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Dead medium: Baird Mechanical Television, Part Three: Baird Mechanical Television Part 3: Other Countries, Other Systems
From: house127@teleport.com Trevor Blake
Source(s): (((See Note 11.8)))

VISIONEER: JOHN LOGIE BAIRD AND MECHANICAL TELEVISION


by Trevor Blake

PART THREE: OTHER COUNTRIES, OTHER SYSTEMS

England and the United States were not the only countries

that utilized mechanical television. The race to be the

first country to develop television was truly

international and included Canada, France, Germany, the

Soviet Union and Japan.

The base for mechanical television research in the

Soviet Union was Leningrad. The first Russian television

image was transmitted in 1928, and the first public

broadcast occurred in 1934. The first broadcast began

"Attention, attention, attention radio viewers: watch,

listen to the first television concert." The station was

soon flooded with letters from radio listeners asking

where they were supposed to look to see the concert.

In March 1935, Germany offered the world's first low-

definition (electronic) television service. It used 180

lines of resolution (compared to the 405 offered by the

BBC over a year later) and was seen mainly in public

viewing rooms. The Berlin Olympics were transmitted by

television, and in March 1936 a video telephone system was

established. No public official was recorded as using

television: the medium was used entirely for entertainment

during this period.

While England, the USSR and the USA ceased

transmissions during World War Two, Germany paused only

during the invasion of Poland.

If the BBC had not adopted the EMI system, it is

unlikely England would have had the facilities to

manufacture cathode ray tubes on an industrial level. And

had this not been possible, the manufacturing of radar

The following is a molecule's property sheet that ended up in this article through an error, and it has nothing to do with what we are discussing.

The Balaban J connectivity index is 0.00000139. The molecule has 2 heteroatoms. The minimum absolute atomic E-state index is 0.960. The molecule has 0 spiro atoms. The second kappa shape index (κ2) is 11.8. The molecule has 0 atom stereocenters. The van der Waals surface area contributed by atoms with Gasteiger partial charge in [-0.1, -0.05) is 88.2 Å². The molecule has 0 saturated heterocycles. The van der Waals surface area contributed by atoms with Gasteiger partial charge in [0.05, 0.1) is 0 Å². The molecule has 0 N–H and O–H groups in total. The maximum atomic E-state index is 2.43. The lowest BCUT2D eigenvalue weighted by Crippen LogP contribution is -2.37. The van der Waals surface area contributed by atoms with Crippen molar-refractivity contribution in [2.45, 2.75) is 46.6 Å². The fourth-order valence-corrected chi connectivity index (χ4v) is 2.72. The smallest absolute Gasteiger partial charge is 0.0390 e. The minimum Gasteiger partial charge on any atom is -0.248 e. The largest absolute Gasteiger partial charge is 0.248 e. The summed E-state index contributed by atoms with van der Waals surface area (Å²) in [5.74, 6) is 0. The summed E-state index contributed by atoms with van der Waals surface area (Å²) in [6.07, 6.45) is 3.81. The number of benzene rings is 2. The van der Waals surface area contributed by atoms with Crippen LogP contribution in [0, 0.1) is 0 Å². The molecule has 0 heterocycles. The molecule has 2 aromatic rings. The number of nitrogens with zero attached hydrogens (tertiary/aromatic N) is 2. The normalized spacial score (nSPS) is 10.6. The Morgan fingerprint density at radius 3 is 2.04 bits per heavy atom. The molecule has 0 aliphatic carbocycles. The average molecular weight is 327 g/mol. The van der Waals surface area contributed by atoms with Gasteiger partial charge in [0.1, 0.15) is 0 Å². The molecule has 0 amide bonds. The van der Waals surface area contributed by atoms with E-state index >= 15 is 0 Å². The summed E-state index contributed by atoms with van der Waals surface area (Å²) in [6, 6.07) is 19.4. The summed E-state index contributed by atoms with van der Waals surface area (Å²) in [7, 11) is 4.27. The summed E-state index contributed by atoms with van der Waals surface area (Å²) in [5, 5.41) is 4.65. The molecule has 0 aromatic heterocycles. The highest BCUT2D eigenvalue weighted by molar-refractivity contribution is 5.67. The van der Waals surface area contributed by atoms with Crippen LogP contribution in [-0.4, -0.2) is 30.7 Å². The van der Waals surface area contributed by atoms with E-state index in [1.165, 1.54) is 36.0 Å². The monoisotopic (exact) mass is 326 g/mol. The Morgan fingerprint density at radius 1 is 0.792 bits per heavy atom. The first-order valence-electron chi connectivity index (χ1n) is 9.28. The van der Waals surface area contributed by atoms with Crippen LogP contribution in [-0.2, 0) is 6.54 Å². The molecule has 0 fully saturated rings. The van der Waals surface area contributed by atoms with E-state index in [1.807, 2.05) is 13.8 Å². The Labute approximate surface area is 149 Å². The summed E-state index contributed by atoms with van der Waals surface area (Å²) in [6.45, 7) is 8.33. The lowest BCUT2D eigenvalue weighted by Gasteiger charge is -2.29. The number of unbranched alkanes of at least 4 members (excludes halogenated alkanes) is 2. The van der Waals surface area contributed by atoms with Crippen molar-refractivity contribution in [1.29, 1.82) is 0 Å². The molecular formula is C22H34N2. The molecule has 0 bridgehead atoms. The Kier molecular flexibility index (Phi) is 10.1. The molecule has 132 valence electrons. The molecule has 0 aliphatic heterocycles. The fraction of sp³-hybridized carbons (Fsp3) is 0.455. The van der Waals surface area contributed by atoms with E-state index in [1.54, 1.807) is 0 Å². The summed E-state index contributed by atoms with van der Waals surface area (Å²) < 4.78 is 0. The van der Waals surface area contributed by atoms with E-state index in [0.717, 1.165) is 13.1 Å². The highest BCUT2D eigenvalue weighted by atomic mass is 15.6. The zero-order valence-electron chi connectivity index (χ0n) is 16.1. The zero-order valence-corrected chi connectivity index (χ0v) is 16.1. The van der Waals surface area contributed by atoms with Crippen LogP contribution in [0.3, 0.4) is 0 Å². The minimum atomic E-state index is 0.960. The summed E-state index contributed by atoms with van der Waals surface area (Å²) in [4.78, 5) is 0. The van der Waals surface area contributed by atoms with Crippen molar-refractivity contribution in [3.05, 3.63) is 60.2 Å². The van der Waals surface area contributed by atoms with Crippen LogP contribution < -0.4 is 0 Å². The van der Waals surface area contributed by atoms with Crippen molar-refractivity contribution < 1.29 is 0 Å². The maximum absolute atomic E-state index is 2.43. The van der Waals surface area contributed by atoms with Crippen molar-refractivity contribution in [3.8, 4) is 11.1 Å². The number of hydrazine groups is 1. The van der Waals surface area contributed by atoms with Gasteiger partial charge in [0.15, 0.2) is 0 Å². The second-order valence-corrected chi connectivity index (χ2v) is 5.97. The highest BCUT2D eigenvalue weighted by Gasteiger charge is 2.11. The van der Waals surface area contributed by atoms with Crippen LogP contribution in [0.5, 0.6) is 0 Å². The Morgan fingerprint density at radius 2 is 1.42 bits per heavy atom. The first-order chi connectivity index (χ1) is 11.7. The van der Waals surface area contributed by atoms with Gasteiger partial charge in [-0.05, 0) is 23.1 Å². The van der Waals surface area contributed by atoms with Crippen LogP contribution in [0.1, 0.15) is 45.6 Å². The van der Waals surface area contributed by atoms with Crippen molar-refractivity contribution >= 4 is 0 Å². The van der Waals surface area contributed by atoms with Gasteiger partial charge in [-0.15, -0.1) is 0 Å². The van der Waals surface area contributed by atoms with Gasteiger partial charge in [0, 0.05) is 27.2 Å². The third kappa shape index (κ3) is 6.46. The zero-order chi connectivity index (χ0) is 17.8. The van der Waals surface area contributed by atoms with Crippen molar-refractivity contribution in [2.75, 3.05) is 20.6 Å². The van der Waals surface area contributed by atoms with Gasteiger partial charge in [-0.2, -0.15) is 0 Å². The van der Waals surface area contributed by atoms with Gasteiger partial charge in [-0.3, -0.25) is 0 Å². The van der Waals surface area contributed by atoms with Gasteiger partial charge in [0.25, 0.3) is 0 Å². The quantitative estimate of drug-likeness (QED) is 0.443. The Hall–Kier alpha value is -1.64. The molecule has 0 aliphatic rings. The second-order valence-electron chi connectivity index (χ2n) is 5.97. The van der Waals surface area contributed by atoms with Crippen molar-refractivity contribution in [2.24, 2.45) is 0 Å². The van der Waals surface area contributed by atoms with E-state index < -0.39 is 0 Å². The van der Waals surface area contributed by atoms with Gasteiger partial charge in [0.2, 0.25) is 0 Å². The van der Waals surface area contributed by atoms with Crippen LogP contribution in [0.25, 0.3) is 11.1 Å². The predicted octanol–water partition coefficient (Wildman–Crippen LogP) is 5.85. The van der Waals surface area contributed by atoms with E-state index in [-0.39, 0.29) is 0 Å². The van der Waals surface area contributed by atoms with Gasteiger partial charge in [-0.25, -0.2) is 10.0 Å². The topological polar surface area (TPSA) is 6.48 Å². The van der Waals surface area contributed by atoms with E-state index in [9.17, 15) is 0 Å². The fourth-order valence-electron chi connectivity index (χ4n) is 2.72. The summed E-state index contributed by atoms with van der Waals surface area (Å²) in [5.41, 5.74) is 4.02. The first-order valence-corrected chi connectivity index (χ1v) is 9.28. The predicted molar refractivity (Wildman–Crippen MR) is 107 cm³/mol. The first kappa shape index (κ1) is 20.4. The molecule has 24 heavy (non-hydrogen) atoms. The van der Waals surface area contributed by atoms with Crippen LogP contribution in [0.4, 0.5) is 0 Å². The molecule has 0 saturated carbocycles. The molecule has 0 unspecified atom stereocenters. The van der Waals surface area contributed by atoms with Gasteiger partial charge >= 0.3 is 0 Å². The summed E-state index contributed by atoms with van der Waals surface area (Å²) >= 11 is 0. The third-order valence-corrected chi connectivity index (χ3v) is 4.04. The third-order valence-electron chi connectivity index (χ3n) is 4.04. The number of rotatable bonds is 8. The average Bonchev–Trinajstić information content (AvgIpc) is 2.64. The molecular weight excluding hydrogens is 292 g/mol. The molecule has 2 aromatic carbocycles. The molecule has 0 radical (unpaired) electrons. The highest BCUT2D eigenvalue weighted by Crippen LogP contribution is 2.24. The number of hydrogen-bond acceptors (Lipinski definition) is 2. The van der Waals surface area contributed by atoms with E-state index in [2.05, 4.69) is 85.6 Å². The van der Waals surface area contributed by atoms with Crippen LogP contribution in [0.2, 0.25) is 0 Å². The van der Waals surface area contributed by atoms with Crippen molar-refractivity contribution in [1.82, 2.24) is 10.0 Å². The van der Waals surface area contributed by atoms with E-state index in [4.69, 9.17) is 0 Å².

screens == and therefore the outcome of the war == might

also have been in question.

Mechanical imaging systems remain a vital technology.

Computer mice use two slotted disks that are rotated by

the track ball. These disks are positioned next to tiny

lights: as the disks spin the lights are registered as on

or off by photosensors, and software translates the

blinking lights as x-y cursor position. Software or sound

activated moving mirrors are the key component to laser

light shows as well as some virtual reality headgear.

While not commercially successful, video disks (as

opposed to laser disks) were an entirely functional

medium: a magnetic-tipped needle read encoded pulses in a

large plastic disk. All of these technologies, as well as

television, are directly indebted to John Logie Baird.

CHRONOLOGICAL BIBLIOGRAPHY

BOOKS Manly, Harold: DRAKE'S RADIO ENCYCLOPEDIA (Drank & Co.

1927)

Ghirardi, Alfred: RADIO PHYSICS COURSE (Radio & Technical

Pub. 1933)

Zworkin, Y. K. and Morton, G. A.: TELEVISION (John Wiley

1940)

Goldstein, Norm: THE HISTORY OF TELEVISON (Portland House

1991)

Kisseloff, Jeff: THE BOX (Viking 1995)

Ritchie, Michael: PLEASE STAND BY (Overlook Press 1994)
Winship, Michael: TELEVISION (Random House 1988)

Yanczer, Peter: THE MECHANICS OF TELEVISON (Peter Yanczer

1987)

(Peter Yanczer, 835 Bricken Pl., St. Louis MO 63122 USA)

MAGAZINES

Popular Science, March 1932

Mechanics and Handicraft, Vol. 1 #1, Winter 1933

Television: Journal of the Royal Television Society, April

1995

VIDEO

The Race for Television, BBC

INTERNET

The efficiency of on-line search engines and the shifting

nature of the Internet make long and comprehensive lists

of URLs both unnecessary and inaccurate. A search for

'John Logie Baird' or 'mechanical television' should turn

up several interesting sources. Only two are listed here.

http://www.teleport.com/~house127/lobby/mechtele.html This article, including illustrations.

ftp://ftp.teleport.com/pub/users/house127/avdept/mechtele.zip

A lengthy thread from alt.technology.obsolete on

mechanical television, as well as one or two pieces of e-

mail on the subject. Compressed using pkzip.

Trevor Blake
127 House - An Independent Archive of Systematic Ideology
P.O. Box 2321 Portland OR 97208-2321 USA - (503) 635-1796
house127@teleport.com - http://www.teleport.com/~house127